Just a general physics question to get further understanding. Is it safe to say that that generally (general convention) sine indicates forces acting in the Y direction (along the Yaxis), and cosine indicates forces acting in the X direction (along the Xaxis)?
Just trying to get an understanding of this concept. This concept can also be found in the Physics Lesson 1 video on the slide posted below of the Free Body Diagram.
Sincerely,
Ariel Morrow
Physics Question
Physics Question
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Re: Physics Question
Hi ArielM,
That is generally the case, but not always. Ultimately, it depends on the coordinate system that you set up and the angles that you're given. The bedrock definition that you can rely on is that sine = opposite/hypotenuse and cosine = adjacent/hypotenuse (often remembered through the mnemonic "SOHCAHTOA").
I'm attaching a sketch of a problem involving motion on an inclined plane that illustrates this point. You may look at this and say "wait, why is Fgrav(x) = Fgrav*sin(θ)?" After all, we have the intuition that motion in the x direction corresponds to cosine. The issue here is that θ refers to the angle that the plane forms with the ground, not the angle that Fgrav makes with Fn  which is the angle we need to worry about when resolving the force into its x and y components. Instead, θ corresponds to the angle between Fgrav and the dotted line that we would get by extending Fn down. The xcomponent of Fgrav corresponds to the opposite line from this angle, so we need to use sin(θ) = opposite/hypotenuse here.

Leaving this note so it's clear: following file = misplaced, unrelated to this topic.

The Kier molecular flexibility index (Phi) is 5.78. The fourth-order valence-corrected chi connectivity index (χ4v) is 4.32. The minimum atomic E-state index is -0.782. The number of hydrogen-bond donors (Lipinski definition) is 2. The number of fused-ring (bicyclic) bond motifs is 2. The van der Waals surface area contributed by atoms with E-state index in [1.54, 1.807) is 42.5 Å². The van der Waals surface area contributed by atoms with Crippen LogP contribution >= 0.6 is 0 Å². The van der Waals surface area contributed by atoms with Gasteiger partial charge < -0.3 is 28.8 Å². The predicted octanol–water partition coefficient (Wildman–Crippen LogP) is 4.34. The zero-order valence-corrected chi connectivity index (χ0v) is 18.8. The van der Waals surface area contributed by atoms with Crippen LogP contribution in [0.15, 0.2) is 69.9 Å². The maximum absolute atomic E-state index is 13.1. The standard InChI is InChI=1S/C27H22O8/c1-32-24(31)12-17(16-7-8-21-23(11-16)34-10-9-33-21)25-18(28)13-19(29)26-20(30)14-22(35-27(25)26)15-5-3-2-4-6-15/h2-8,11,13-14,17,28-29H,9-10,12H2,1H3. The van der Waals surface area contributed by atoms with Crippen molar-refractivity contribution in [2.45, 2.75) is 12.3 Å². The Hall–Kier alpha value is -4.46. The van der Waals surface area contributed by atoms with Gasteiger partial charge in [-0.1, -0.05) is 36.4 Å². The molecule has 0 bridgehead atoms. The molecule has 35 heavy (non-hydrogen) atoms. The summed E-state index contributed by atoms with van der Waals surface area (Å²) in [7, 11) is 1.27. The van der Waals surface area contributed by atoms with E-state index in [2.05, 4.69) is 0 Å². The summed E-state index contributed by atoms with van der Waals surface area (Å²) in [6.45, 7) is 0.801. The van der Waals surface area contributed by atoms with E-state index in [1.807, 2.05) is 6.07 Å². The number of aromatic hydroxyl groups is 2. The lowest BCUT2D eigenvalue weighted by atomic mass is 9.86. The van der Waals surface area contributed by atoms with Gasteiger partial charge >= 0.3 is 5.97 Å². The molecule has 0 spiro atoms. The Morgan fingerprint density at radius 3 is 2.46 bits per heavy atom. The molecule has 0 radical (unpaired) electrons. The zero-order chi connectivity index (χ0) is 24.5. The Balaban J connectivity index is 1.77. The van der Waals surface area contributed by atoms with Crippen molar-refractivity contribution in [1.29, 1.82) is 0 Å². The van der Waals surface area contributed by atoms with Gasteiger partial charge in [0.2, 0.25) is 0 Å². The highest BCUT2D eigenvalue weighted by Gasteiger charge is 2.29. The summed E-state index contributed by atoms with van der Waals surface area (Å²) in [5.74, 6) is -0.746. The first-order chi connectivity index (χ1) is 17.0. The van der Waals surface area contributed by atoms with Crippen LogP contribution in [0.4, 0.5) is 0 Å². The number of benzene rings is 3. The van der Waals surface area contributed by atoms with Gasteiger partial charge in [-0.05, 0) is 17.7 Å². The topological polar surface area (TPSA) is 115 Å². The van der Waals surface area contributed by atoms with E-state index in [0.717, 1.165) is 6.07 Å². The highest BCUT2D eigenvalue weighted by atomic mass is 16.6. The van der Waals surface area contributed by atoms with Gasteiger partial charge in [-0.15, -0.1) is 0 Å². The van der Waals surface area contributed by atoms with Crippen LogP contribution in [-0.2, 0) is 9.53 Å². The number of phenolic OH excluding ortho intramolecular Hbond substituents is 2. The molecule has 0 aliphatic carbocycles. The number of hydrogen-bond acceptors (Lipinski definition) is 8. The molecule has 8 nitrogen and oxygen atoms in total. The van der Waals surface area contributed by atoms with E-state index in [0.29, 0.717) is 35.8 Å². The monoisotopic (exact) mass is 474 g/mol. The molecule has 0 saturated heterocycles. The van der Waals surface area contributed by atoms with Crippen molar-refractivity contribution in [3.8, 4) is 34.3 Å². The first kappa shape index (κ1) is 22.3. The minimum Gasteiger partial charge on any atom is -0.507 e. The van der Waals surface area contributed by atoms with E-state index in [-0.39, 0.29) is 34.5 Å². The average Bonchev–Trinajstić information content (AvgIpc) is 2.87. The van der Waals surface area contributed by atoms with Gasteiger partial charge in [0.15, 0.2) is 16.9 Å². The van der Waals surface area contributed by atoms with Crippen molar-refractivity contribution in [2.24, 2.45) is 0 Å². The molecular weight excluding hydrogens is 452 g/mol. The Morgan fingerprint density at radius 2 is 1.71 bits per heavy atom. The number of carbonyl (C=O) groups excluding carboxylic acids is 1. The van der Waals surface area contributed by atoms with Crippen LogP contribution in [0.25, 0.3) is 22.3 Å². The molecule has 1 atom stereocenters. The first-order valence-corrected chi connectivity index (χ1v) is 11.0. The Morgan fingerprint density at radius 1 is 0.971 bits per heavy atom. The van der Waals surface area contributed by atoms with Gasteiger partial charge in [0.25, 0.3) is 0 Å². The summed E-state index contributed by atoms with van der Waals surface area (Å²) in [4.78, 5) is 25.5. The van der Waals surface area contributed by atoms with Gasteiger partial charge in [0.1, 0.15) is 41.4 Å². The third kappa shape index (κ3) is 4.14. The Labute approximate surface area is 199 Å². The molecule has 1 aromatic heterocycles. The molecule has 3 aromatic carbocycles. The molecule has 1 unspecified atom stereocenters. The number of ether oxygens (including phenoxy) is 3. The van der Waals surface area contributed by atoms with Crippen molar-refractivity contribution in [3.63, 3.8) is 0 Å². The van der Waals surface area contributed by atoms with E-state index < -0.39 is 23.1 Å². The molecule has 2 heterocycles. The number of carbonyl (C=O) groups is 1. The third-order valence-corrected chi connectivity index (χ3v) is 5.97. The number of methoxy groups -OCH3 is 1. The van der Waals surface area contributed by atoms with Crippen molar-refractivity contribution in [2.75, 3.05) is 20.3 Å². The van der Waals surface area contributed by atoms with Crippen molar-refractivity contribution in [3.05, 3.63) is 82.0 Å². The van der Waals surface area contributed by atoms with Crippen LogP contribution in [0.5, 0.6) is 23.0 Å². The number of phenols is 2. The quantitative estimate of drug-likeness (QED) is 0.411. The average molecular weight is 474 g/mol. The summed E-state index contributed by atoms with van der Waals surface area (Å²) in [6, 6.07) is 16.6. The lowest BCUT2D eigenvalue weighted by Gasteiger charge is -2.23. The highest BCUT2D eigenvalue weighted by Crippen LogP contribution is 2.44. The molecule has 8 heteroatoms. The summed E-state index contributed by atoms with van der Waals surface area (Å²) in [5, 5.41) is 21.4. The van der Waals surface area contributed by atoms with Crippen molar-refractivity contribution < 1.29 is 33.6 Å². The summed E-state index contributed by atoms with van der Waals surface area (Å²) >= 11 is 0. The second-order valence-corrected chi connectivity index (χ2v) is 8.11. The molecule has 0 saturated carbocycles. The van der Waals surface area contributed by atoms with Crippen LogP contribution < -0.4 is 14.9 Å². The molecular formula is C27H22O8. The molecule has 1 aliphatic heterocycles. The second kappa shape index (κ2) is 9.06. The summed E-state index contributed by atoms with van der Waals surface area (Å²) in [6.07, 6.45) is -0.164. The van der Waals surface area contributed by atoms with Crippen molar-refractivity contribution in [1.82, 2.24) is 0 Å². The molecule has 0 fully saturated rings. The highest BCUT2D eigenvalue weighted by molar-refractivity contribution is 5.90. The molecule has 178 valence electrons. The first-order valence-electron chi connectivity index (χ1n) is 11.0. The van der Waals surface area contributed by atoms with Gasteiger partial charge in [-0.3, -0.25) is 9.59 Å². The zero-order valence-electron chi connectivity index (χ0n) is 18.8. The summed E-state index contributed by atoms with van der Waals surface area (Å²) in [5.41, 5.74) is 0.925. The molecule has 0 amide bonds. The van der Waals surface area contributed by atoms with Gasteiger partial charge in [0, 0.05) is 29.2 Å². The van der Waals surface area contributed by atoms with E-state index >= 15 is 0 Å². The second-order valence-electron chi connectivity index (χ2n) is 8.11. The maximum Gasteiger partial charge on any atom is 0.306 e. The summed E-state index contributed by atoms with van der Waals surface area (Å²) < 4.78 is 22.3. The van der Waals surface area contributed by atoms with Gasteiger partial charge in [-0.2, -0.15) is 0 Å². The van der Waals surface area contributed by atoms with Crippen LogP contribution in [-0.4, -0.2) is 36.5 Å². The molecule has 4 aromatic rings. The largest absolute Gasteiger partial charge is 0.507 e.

So, with all of that in mind, there are two ways that you can approach this. Option 1 is to use the shorthand of assuming that cosine is used for the xcomponent and sine is used for the ycomponent, and then memorizing any counterexamples as they come up. Option 2 is to become familiar enough with the trigonometry that you can figure it out on the fly no matter what problem you encounter. All things being equal, option 2 is probably better, but in a pinch, you can work with option 1  there aren't that many different setups that get tested on the MCAT, so you can memorize some common variations and probably be OK. That said, if you can check your work, so to speak, using SOHCAHTOA, that's really helpful.
Another helpful technique can be to apply common sense to a problem that you may be able to visualize intuitively. Imagine changing the angle at which you're applying the force. What will happen at extreme points? To take a simple example, imagine that you're applying a force to move a block on a horizontal plane. If you apply the force almost horizontally, then almost all of that force will "go" to moving the block. If instead, you apply the force almost vertically, that will be very inefficient  very little of that force will "go" to moving the block horizontally. That's a clue that you need to use cosine, because cos(0) = 1, so at an angle very close to 0, Fcos(θ) will almost equal F, while cos(90) = 0, so at an angle very close to 90, Fcos(θ) will be almost zero.